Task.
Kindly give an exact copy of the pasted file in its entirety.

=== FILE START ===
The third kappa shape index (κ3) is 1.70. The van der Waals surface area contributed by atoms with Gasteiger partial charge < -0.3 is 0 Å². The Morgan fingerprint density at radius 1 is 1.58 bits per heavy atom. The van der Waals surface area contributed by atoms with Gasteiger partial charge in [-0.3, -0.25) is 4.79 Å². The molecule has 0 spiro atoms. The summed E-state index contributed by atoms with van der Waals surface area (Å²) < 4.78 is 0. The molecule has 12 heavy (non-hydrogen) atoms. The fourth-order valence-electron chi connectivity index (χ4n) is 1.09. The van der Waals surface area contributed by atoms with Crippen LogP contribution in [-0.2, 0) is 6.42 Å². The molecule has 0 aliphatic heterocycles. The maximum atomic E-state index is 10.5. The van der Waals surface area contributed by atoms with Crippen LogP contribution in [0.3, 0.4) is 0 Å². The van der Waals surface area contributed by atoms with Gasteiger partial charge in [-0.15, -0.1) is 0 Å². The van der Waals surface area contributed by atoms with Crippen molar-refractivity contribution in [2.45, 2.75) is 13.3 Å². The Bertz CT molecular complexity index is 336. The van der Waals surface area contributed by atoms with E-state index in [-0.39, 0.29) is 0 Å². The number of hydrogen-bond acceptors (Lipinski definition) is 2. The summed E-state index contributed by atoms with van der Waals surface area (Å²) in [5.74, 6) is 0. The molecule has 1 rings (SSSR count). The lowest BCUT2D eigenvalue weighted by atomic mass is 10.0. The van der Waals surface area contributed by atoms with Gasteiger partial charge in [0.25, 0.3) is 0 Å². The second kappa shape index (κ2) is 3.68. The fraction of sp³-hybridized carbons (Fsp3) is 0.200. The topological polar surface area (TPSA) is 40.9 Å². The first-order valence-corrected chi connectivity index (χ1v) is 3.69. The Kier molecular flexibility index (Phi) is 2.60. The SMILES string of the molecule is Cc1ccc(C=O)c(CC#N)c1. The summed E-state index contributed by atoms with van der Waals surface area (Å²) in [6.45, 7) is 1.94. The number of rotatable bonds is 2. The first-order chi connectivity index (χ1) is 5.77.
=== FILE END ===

The third kappa shape index (κ3) is 1.70. The van der Waals surface area contributed by atoms with Gasteiger partial charge < -0.3 is 0 Å². The Morgan fingerprint density at radius 1 is 1.58 bits per heavy atom. The van der Waals surface area contributed by atoms with Gasteiger partial charge in [-0.3, -0.25) is 4.79 Å². The molecule has 0 spiro atoms. The summed E-state index contributed by atoms with van der Waals surface area (Å²) < 4.78 is 0. The molecule has 12 heavy (non-hydrogen) atoms. The fourth-order valence-electron chi connectivity index (χ4n) is 1.09. The van der Waals surface area contributed by atoms with Crippen LogP contribution in [-0.2, 0) is 6.42 Å². The molecule has 0 aliphatic heterocycles. The maximum atomic E-state index is 10.5. The van der Waals surface area contributed by atoms with Crippen LogP contribution in [0.3, 0.4) is 0 Å². The van der Waals surface area contributed by atoms with Gasteiger partial charge in [-0.15, -0.1) is 0 Å². The van der Waals surface area contributed by atoms with Crippen molar-refractivity contribution in [2.45, 2.75) is 13.3 Å². The Bertz CT molecular complexity index is 336. The van der Waals surface area contributed by atoms with E-state index in [-0.39, 0.29) is 0 Å². The number of hydrogen-bond acceptors (Lipinski definition) is 2. The summed E-state index contributed by atoms with van der Waals surface area (Å²) in [5.74, 6) is 0. The molecule has 1 rings (SSSR count). The lowest BCUT2D eigenvalue weighted by atomic mass is 10.0. The van der Waals surface area contributed by atoms with Gasteiger partial charge in [0.25, 0.3) is 0 Å². The second kappa shape index (κ2) is 3.68. The fraction of sp³-hybridized carbons (Fsp3) is 0.200. The topological polar surface area (TPSA) is 40.9 Å². The first-order valence-corrected chi connectivity index (χ1v) is 3.69. The Kier molecular flexibility index (Phi) is 2.60. The SMILES string of the molecule is Cc1ccc(C=O)c(CC#N)c1. The summed E-state index contributed by atoms with van der Waals surface area (Å²) in [6.45, 7) is 1.94. The number of rotatable bonds is 2. The first-order chi connectivity index (χ1) is 5.77.